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ridiculous

[ri-dik-yuh-luhs]
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adjective
  1. causing or worthy of ridicule or derision; absurd; preposterous; laughable: a ridiculous plan.
  2. Slang. absurdly or unbelievably good, bad, crazy, etc.: The concert was ridiculous, their best performance ever!
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Origin of ridiculous

1540–50; < Late Latin rīdiculōsus laughable, droll, and Latin rīdiculus (adj. derivative of rīdiculum ridicule); see -ous
Related formsri·dic·u·lous·ly, adverbri·dic·u·lous·ness, ri·dic·u·los·i·ty [ri-dik-yuh-los-i-tee] /rɪˌdɪk yəˈlɒs ɪ ti/, nounhy·per·ri·dic·u·lous, adjectivehy·per·ri·dic·u·lous·ly, adverbhy·per·ri·dic·u·lous·ness, nounqua·si-ri·dic·u·lous, adjectivequa·si-ri·dic·u·lous·ly, adverbun·ri·dic·u·lous, adjectiveun·ri·dic·u·lous·ly, adverbun·ri·dic·u·lous·ness, noun

Synonyms

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Synonym study

1. See absurd.

Antonyms

Dictionary.com Unabridged Based on the Random House Unabridged Dictionary, © Random House, Inc. 2018


Examples from the Web for ridiculous

Contemporary Examples

Historical Examples

  • It got us into a great many difficulties, some of which were ridiculous, but it had its advantages.

    The Trail Book

    Mary Austin

  • Where in the world had she ever found so ridiculous an idea as to think that Agnes would be angry with her!

    The Dream

    Emile Zola

  • It was ridiculous, the amount of time she gave to that baby—out of all rhyme and reason.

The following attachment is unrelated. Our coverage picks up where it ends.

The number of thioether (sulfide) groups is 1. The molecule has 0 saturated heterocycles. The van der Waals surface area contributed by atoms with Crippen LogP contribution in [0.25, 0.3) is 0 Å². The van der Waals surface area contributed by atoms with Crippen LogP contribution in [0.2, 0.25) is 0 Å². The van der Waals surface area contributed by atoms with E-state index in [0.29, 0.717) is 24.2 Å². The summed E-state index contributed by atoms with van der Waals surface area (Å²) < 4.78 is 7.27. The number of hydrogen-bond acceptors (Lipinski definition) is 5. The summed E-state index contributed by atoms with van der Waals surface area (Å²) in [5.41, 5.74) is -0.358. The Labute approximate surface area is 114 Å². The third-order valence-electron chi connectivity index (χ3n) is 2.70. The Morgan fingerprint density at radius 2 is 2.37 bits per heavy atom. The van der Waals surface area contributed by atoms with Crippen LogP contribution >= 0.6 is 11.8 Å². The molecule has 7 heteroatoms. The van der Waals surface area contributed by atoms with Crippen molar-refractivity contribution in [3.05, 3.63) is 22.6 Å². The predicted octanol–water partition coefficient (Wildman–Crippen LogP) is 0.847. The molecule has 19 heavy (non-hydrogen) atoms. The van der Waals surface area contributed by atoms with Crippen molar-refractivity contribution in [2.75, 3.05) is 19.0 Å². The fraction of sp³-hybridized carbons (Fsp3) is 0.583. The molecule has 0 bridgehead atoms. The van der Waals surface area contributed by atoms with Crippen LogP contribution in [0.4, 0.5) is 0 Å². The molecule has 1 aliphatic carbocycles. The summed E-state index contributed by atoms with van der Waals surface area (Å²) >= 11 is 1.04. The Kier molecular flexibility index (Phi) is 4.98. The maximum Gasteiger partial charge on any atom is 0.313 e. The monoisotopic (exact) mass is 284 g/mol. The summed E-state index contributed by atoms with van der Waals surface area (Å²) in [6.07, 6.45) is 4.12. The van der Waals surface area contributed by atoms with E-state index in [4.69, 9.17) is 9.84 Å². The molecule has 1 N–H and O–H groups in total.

Dust

    Mr. and Mrs. Haldeman-Julius

  • I thought her ridiculous, but it was too much trouble to tell her so continually.

  • How ridiculous it was of women to sit at meals with hats on!

    The Foolish Lovers

    St. John G. Ervine


British Dictionary definitions for ridiculous

ridiculous

adjective
  1. worthy of or exciting ridicule; absurd, preposterous, laughable, or contemptible
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Derived Formsridiculously, adverbridiculousness, noun

Word Origin

C16: from Latin rīdiculōsus, from rīdēre to laugh
Collins English Dictionary - Complete & Unabridged 2012 Digital Edition © William Collins Sons & Co. Ltd. 1979, 1986 © HarperCollins Publishers 1998, 2000, 2003, 2005, 2006, 2007, 2009, 2012

Word Origin and History for ridiculous

adj.

1540s, ridyculouse, from Latin ridiculosus "laughable," from ridiculus "that which excites laughter," from ridere "to laugh." Shakespeare and other 17c. writers sometimes spelled it rediculous. Slang extensions to "outrageous" (1839); "excellent" (1959, jazz slang). Related: Ridiculously; ridiculousness.

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Online Etymology Dictionary, © 2010 Douglas Harper

Idioms and Phrases with ridiculous

ridiculous

see from the ridiculous to the sublime.

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The American Heritage® Idioms Dictionary Copyright © 2002, 2001, 1995 by Houghton Mifflin Harcourt Publishing Company. Published by Houghton Mifflin Harcourt Publishing Company.